Experts teach sustainable insight

Brian Helmuth
(Photo courtesy Professor Brian Helmuth)

By Korey O’Brien


Professor Brian Helmuth works in the Department of Marine and Environmental Sciences and the School of Public Policy and Urban Affairs at Northeastern University. He is part of a team of scientists working on the Urban Coastal Sustainability Initiative, which looks into negative human impact on the environment and solutions to it.  Jennifer Mocarski is also from Northeastern and also works as a project manager with on the Urban Coastal Sustainability initiative.

Defining Sustainability

Korey O’Brien: To start off, what is sustainability?

Brian Helmuth
Northeastern University Professor Brian Helmuth
(Photo courtesy Brian Helmuth)

Brian Helmuth: People argue back and forth and that’s because it means so many different things to so many different people. I think that the best definition I’ve heard is meeting the needs of today’s people without compromising the ability of future generations to meet their needs. And if you ask somebody from businesses, it’s economics ability. If you talk to somebody who’s in national defense, it’s stability of society and from ecology people it’s sustainability of natural resources.

Jennifer Mocarski: Wel,l I took a course at the business school over the summer in which was leadership in sustainability and from that class we had the definition of leaving the world as good or better than what we enjoyed to future generations. That was the first time I’d heard that definition and I really liked it.

KO: So why are we talking about sustainability now? Why now? Why not before? Why not later?

BH: I work in climate change and my view of this is sustainability is tied very tightly to preparation to climate change. And we still focus a lot on mitigation – cutting down on greenhouse gases – but a lot of what we’re trying to do is prepare for the next Hurricane Sandy. We’re trying to figure out how we make our cities more resilient, how do we meet resource needs without depleting the natural environment and, at least to me, a lot of this has been prompted by crises or problems like Sandy which make us realize how weak our systems are. In my opinion it’s more pragmatic and more holistic, so it’s not protesting the way the world is going so much as it is figuring out how we fix it.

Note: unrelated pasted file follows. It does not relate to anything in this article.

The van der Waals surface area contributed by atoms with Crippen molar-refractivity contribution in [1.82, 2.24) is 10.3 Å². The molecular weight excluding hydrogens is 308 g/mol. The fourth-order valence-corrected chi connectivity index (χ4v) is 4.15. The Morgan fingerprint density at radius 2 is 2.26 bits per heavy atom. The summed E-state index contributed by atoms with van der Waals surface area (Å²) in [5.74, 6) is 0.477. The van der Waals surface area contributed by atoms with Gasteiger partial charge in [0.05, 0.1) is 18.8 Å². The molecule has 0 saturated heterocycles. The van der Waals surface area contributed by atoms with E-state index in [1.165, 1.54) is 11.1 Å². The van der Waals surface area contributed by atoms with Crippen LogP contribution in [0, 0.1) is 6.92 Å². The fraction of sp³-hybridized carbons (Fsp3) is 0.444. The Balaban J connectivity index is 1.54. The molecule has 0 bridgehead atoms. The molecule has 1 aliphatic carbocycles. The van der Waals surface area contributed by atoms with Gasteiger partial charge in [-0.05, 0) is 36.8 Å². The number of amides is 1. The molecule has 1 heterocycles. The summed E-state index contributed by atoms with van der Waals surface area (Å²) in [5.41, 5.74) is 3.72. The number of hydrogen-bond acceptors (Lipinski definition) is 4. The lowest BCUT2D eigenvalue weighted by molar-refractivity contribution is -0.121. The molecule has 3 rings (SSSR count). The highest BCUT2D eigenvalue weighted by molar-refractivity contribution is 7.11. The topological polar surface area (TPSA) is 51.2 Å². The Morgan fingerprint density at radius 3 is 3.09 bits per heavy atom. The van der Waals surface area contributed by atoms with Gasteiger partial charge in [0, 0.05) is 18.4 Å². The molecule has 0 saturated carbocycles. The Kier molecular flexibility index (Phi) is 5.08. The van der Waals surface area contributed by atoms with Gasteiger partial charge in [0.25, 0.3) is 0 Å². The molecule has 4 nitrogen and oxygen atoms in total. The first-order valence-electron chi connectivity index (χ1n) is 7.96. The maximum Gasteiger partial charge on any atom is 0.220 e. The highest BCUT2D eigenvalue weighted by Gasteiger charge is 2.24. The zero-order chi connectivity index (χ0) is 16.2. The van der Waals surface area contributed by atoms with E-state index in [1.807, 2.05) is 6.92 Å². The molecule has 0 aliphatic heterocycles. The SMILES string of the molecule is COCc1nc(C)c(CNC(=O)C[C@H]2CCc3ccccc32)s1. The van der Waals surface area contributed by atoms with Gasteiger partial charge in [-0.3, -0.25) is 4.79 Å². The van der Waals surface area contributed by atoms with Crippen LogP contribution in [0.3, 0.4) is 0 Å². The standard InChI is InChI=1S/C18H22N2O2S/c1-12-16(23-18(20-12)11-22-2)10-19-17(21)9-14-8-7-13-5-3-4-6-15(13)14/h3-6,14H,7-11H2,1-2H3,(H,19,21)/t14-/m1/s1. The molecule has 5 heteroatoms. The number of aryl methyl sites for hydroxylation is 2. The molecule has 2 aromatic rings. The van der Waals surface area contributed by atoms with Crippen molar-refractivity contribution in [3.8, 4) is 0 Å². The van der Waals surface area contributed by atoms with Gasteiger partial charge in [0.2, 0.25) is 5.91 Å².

JM: I think it’s just a response to industrialization and this is just the next step in the evolution of humankind. It feels new but it makes sense why we are now.

Boston ranked first in energy efficiency among major United States cities.
(Data from American Council for an Energy-Efficient Economy)

Environmental Concerns

KO: Building off that, should we be scared right now of the way we’re living our lives?

BH: Let me put it this way. When we moved here the first thing we looked at was the height above sea level of the house and we are putting in a generator right now. I know that I’m sounding like a “prepper” or something like that. But, the more I look into the hard science behind our vulnerabilities,frankly, I’m surprised we haven’t had more incidents like [Hurricane] Sandy or disease outbreaks. I don’t think this is the end of the world, but I think that things are changing rapidly enough that it’s a very serious problem that we’re not dealing with adequately right now.